It would be easy to question Delays’ sanity. If they’re not singing about girls that are on fire, or writing ecstatically happy pop songs about having obsessive compulsive disorder, they’re throwing in clich�s like “if you’ve got to go, then you’ve got to go” in the lead up to the chorus of No Contest – not to mention the fact that the actual chorus basically consists of “Woo! Woo! Woo!”.
They’re also quite happy using sweary words in really pretty, dainty wee songs like One More Lie In, and the vocals in the verses of Girl’s On Fire sound rather like someone keeps pinching Greg Gilbert half way through the word ‘alright’. Like we say – you could easily question their sanity.
Yet mental or not, Delays really do make gorgeous pop music. It’s not all as giddy and excitable as the singles – Hooray and Love Made Visible – but even Steps could never have recorded an album which would sound that constantly cheery. And variety is good!
From their debut album, Faded Seaside Glamour, Delays showed an ability for doing lots of different things well. They succeeded in being a magnificently diverse little band while still having such a distinct sound that you could never mistake them for anyone else (and anyone who thinks that’s because of Greg’s girly voice, you’ll eat your hat when you hear the tunes that brother Aaron takes lead vocals on).
And just like they did with second album You See Colours, they keep pushing the boundaries a little bit further, being a little bit more ambitious, a little bit more experimental and a little bit better practiced in the art of pop songwriting. Their seeming insanity only adds to the magic.
The overall sound of this album is perhaps a little more old fashioned than its predecessor. The typical comparisons to The Stone Roses meets The Beach Boys that they got with Faded Seaside Glamour may well return, as the harsher, synth-packed sound of much of You See Colours seems to have abated – with the synths now acting more like a (jolly good) support system for a sunnier band.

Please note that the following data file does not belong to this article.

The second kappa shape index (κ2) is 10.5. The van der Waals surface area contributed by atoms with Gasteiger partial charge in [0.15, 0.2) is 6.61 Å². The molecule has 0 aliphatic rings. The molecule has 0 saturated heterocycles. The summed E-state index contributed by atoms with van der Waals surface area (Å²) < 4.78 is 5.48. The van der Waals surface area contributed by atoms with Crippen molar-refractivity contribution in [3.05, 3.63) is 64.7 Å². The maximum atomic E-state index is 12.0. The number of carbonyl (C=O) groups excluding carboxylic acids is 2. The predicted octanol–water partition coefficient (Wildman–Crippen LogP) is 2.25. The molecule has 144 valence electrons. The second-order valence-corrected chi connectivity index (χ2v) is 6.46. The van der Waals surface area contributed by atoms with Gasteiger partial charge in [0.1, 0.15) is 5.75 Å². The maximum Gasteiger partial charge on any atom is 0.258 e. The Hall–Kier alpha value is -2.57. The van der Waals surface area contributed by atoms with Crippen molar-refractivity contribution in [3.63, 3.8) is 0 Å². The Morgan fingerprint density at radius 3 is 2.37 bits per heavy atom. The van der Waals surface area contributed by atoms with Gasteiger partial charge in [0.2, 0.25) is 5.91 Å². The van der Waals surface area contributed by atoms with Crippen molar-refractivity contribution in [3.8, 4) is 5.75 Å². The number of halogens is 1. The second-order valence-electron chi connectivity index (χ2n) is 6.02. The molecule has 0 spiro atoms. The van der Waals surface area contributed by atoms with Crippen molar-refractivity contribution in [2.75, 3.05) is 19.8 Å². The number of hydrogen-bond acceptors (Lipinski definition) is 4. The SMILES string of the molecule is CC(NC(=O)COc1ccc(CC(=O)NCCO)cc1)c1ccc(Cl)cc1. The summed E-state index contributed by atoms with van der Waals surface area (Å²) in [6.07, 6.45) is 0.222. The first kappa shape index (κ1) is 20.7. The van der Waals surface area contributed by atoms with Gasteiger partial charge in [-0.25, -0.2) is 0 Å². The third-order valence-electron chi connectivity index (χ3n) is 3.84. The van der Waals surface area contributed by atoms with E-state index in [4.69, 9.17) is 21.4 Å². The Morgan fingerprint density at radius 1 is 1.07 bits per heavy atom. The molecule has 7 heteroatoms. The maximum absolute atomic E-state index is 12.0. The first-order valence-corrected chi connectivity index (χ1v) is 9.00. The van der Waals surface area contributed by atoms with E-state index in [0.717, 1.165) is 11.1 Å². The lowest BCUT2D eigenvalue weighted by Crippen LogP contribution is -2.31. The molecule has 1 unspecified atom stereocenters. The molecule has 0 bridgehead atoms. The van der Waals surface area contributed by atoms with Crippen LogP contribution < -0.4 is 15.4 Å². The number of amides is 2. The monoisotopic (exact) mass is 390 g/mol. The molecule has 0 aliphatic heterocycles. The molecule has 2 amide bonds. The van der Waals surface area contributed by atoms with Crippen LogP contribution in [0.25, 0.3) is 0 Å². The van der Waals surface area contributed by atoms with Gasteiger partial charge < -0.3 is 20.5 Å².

And presumably by complete coincidence, the token harsh and synthy tunes on Everything’s The Rush and their debut both sit in position 8. Stay Where You Are was always quite a big fan favourite, and a corker of a tune – but now hearing its 2008 equivalent, Friends Are False, the way Delays have grown is just awesome.
The more you listen to this record, the more you notice. There’s a lot going on, and a lot to take in. After 20 plays (thanks to iTunes for keeping count), every tune still sounds like a brand new adventure – even the ‘bonus track’ is insanely good.
The stand outs so far though include their big, swooping, epic and orchestral ballad, Pieces (is it too early to call Christmas No.1?), the bizarrely mesmerising disco tune, No Contest, and the pop perfection of Touch Down and recent single, Hooray.